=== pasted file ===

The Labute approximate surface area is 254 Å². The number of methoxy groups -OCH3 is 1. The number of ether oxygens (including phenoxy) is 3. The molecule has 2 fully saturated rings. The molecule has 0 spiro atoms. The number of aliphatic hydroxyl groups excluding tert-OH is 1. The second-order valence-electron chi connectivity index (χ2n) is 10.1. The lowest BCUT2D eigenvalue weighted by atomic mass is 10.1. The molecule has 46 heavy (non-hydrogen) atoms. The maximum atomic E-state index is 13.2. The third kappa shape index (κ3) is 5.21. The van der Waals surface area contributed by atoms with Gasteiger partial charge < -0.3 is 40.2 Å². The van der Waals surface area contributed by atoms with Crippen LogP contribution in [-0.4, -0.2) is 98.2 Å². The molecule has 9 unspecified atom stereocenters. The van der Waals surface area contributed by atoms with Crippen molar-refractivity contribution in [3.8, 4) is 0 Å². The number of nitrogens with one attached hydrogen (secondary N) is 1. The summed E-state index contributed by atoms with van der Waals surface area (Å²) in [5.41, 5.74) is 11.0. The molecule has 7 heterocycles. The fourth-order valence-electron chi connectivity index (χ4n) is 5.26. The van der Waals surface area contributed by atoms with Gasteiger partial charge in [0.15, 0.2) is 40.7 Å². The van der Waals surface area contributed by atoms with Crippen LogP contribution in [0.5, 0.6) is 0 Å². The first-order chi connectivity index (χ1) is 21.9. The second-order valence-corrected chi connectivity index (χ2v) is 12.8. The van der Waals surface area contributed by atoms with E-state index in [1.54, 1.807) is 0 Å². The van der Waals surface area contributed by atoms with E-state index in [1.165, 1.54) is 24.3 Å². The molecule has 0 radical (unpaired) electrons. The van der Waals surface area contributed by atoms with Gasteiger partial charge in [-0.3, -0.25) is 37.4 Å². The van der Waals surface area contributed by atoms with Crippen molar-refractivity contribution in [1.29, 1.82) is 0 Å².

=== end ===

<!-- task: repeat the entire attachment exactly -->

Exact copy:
The Labute approximate surface area is 254 Å². The number of methoxy groups -OCH3 is 1. The number of ether oxygens (including phenoxy) is 3. The molecule has 2 fully saturated rings. The molecule has 0 spiro atoms. The number of aliphatic hydroxyl groups excluding tert-OH is 1. The second-order valence-electron chi connectivity index (χ2n) is 10.1. The lowest BCUT2D eigenvalue weighted by atomic mass is 10.1. The molecule has 46 heavy (non-hydrogen) atoms. The maximum atomic E-state index is 13.2. The third kappa shape index (κ3) is 5.21. The van der Waals surface area contributed by atoms with Gasteiger partial charge < -0.3 is 40.2 Å². The van der Waals surface area contributed by atoms with Crippen LogP contribution in [-0.4, -0.2) is 98.2 Å². The molecule has 9 unspecified atom stereocenters. The van der Waals surface area contributed by atoms with Crippen molar-refractivity contribution in [3.8, 4) is 0 Å². The number of nitrogens with one attached hydrogen (secondary N) is 1. The summed E-state index contributed by atoms with van der Waals surface area (Å²) in [5.41, 5.74) is 11.0. The molecule has 7 heterocycles. The fourth-order valence-electron chi connectivity index (χ4n) is 5.26. The van der Waals surface area contributed by atoms with Gasteiger partial charge in [0.15, 0.2) is 40.7 Å². The van der Waals surface area contributed by atoms with Crippen LogP contribution in [0.5, 0.6) is 0 Å². The first-order chi connectivity index (χ1) is 21.9. The second-order valence-corrected chi connectivity index (χ2v) is 12.8. The van der Waals surface area contributed by atoms with E-state index in [1.54, 1.807) is 0 Å². The van der Waals surface area contributed by atoms with E-state index in [1.165, 1.54) is 24.3 Å². The molecule has 0 radical (unpaired) electrons. The van der Waals surface area contributed by atoms with Gasteiger partial charge in [-0.3, -0.25) is 37.4 Å². The van der Waals surface area contributed by atoms with Crippen molar-refractivity contribution in [1.29, 1.82) is 0 Å².